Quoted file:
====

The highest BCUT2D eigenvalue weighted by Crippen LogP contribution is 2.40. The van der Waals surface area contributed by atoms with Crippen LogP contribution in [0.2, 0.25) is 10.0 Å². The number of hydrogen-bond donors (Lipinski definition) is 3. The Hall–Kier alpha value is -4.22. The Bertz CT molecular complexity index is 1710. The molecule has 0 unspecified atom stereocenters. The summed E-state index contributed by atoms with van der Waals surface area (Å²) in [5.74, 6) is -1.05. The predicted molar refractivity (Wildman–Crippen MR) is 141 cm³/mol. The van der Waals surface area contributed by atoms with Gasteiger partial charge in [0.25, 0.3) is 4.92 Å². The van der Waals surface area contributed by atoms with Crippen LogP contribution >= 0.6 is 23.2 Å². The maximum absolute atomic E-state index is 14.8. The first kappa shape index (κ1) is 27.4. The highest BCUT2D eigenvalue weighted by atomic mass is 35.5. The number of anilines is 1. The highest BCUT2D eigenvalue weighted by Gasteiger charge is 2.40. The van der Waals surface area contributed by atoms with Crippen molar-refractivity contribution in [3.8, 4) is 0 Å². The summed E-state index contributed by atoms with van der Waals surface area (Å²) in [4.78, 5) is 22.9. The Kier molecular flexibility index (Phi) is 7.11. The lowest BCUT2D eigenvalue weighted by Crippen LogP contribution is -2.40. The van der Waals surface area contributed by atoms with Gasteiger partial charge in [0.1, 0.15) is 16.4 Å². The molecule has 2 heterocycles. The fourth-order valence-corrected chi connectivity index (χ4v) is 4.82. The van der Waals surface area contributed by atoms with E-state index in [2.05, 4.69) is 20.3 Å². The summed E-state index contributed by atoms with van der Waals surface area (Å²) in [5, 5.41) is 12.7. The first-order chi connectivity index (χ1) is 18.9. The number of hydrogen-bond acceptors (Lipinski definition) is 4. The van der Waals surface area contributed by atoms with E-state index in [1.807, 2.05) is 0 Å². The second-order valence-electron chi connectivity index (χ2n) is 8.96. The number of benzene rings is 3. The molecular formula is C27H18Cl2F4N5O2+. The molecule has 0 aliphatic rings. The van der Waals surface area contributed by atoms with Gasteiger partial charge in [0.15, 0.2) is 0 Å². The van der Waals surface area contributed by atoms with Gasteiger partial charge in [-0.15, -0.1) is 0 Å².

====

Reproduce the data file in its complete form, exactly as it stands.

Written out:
The highest BCUT2D eigenvalue weighted by Crippen LogP contribution is 2.40. The van der Waals surface area contributed by atoms with Crippen LogP contribution in [0.2, 0.25) is 10.0 Å². The number of hydrogen-bond donors (Lipinski definition) is 3. The Hall–Kier alpha value is -4.22. The Bertz CT molecular complexity index is 1710. The molecule has 0 unspecified atom stereocenters. The summed E-state index contributed by atoms with van der Waals surface area (Å²) in [5.74, 6) is -1.05. The predicted molar refractivity (Wildman–Crippen MR) is 141 cm³/mol. The van der Waals surface area contributed by atoms with Gasteiger partial charge in [0.25, 0.3) is 4.92 Å². The van der Waals surface area contributed by atoms with Crippen LogP contribution >= 0.6 is 23.2 Å². The maximum absolute atomic E-state index is 14.8. The first kappa shape index (κ1) is 27.4. The highest BCUT2D eigenvalue weighted by atomic mass is 35.5. The number of anilines is 1. The highest BCUT2D eigenvalue weighted by Gasteiger charge is 2.40. The van der Waals surface area contributed by atoms with Crippen molar-refractivity contribution in [3.8, 4) is 0 Å². The summed E-state index contributed by atoms with van der Waals surface area (Å²) in [4.78, 5) is 22.9. The Kier molecular flexibility index (Phi) is 7.11. The lowest BCUT2D eigenvalue weighted by Crippen LogP contribution is -2.40. The van der Waals surface area contributed by atoms with Gasteiger partial charge in [0.1, 0.15) is 16.4 Å². The molecule has 2 heterocycles. The fourth-order valence-corrected chi connectivity index (χ4v) is 4.82. The van der Waals surface area contributed by atoms with E-state index in [2.05, 4.69) is 20.3 Å². The summed E-state index contributed by atoms with van der Waals surface area (Å²) in [5, 5.41) is 12.7. The first-order chi connectivity index (χ1) is 18.9. The number of hydrogen-bond acceptors (Lipinski definition) is 4. The van der Waals surface area contributed by atoms with E-state index in [1.807, 2.05) is 0 Å². The second-order valence-electron chi connectivity index (χ2n) is 8.96. The number of benzene rings is 3. The molecular formula is C27H18Cl2F4N5O2+. The molecule has 0 aliphatic rings. The van der Waals surface area contributed by atoms with Gasteiger partial charge in [0.15, 0.2) is 0 Å². The van der Waals surface area contributed by atoms with Gasteiger partial charge in [-0.15, -0.1) is 0 Å².